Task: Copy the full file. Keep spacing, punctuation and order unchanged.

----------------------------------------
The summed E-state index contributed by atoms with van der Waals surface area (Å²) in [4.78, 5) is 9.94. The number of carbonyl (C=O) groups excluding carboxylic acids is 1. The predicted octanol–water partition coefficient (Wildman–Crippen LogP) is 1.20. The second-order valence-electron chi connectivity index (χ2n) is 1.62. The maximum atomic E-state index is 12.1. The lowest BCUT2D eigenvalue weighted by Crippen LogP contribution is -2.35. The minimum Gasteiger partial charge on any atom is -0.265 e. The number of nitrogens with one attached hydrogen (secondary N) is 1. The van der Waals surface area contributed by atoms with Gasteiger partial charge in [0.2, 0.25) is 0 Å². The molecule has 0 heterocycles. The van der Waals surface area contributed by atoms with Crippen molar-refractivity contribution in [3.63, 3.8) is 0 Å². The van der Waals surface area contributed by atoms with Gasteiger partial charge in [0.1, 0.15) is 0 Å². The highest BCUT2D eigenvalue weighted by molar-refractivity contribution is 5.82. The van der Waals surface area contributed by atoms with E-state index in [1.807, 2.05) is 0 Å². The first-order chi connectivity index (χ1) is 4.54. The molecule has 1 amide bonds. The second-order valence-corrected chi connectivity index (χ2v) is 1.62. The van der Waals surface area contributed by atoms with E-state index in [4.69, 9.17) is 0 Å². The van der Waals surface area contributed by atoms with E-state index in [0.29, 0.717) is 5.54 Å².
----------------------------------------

The summed E-state index contributed by atoms with van der Waals surface area (Å²) in [4.78, 5) is 9.94. The number of carbonyl (C=O) groups excluding carboxylic acids is 1. The predicted octanol–water partition coefficient (Wildman–Crippen LogP) is 1.20. The second-order valence-electron chi connectivity index (χ2n) is 1.62. The maximum atomic E-state index is 12.1. The lowest BCUT2D eigenvalue weighted by Crippen LogP contribution is -2.35. The minimum Gasteiger partial charge on any atom is -0.265 e. The number of nitrogens with one attached hydrogen (secondary N) is 1. The van der Waals surface area contributed by atoms with Gasteiger partial charge in [0.2, 0.25) is 0 Å². The molecule has 0 heterocycles. The van der Waals surface area contributed by atoms with Crippen molar-refractivity contribution in [3.63, 3.8) is 0 Å². The van der Waals surface area contributed by atoms with Gasteiger partial charge in [0.1, 0.15) is 0 Å². The highest BCUT2D eigenvalue weighted by molar-refractivity contribution is 5.82. The van der Waals surface area contributed by atoms with E-state index in [1.807, 2.05) is 0 Å². The first-order chi connectivity index (χ1) is 4.54. The molecule has 1 amide bonds. The second-order valence-corrected chi connectivity index (χ2v) is 1.62. The van der Waals surface area contributed by atoms with E-state index in [4.69, 9.17) is 0 Å². The van der Waals surface area contributed by atoms with E-state index in [0.29, 0.717) is 5.54 Å².